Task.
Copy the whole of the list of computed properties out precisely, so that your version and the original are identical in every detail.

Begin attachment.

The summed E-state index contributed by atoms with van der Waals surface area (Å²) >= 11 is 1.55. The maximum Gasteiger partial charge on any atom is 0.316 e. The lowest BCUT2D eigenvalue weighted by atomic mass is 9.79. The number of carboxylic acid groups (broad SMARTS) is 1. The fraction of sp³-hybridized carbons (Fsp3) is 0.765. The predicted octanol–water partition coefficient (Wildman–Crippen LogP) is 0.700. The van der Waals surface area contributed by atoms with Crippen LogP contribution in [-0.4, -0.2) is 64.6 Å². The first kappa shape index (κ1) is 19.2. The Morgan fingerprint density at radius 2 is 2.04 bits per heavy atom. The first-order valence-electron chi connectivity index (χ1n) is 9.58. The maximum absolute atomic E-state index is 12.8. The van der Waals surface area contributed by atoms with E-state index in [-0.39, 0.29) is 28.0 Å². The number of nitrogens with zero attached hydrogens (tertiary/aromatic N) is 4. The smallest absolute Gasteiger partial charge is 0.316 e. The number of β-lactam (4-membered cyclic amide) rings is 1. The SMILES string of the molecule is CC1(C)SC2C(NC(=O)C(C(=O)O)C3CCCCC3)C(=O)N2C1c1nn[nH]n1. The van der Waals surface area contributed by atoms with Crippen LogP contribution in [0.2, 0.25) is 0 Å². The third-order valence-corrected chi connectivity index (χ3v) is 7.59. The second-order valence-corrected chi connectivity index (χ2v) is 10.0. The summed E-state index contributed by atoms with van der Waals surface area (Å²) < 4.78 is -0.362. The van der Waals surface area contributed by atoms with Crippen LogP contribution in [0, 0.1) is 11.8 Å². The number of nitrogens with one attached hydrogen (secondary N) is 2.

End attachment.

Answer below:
The summed E-state index contributed by atoms with van der Waals surface area (Å²) >= 11 is 1.55. The maximum Gasteiger partial charge on any atom is 0.316 e. The lowest BCUT2D eigenvalue weighted by atomic mass is 9.79. The number of carboxylic acid groups (broad SMARTS) is 1. The fraction of sp³-hybridized carbons (Fsp3) is 0.765. The predicted octanol–water partition coefficient (Wildman–Crippen LogP) is 0.700. The van der Waals surface area contributed by atoms with Crippen LogP contribution in [-0.4, -0.2) is 64.6 Å². The first kappa shape index (κ1) is 19.2. The Morgan fingerprint density at radius 2 is 2.04 bits per heavy atom. The first-order valence-electron chi connectivity index (χ1n) is 9.58. The maximum absolute atomic E-state index is 12.8. The van der Waals surface area contributed by atoms with E-state index in [-0.39, 0.29) is 28.0 Å². The number of nitrogens with zero attached hydrogens (tertiary/aromatic N) is 4. The smallest absolute Gasteiger partial charge is 0.316 e. The number of β-lactam (4-membered cyclic amide) rings is 1. The SMILES string of the molecule is CC1(C)SC2C(NC(=O)C(C(=O)O)C3CCCCC3)C(=O)N2C1c1nn[nH]n1. The van der Waals surface area contributed by atoms with Crippen LogP contribution in [0.2, 0.25) is 0 Å². The third-order valence-corrected chi connectivity index (χ3v) is 7.59. The second-order valence-corrected chi connectivity index (χ2v) is 10.0. The summed E-state index contributed by atoms with van der Waals surface area (Å²) < 4.78 is -0.362. The van der Waals surface area contributed by atoms with Crippen LogP contribution in [0, 0.1) is 11.8 Å². The number of nitrogens with one attached hydrogen (secondary N) is 2.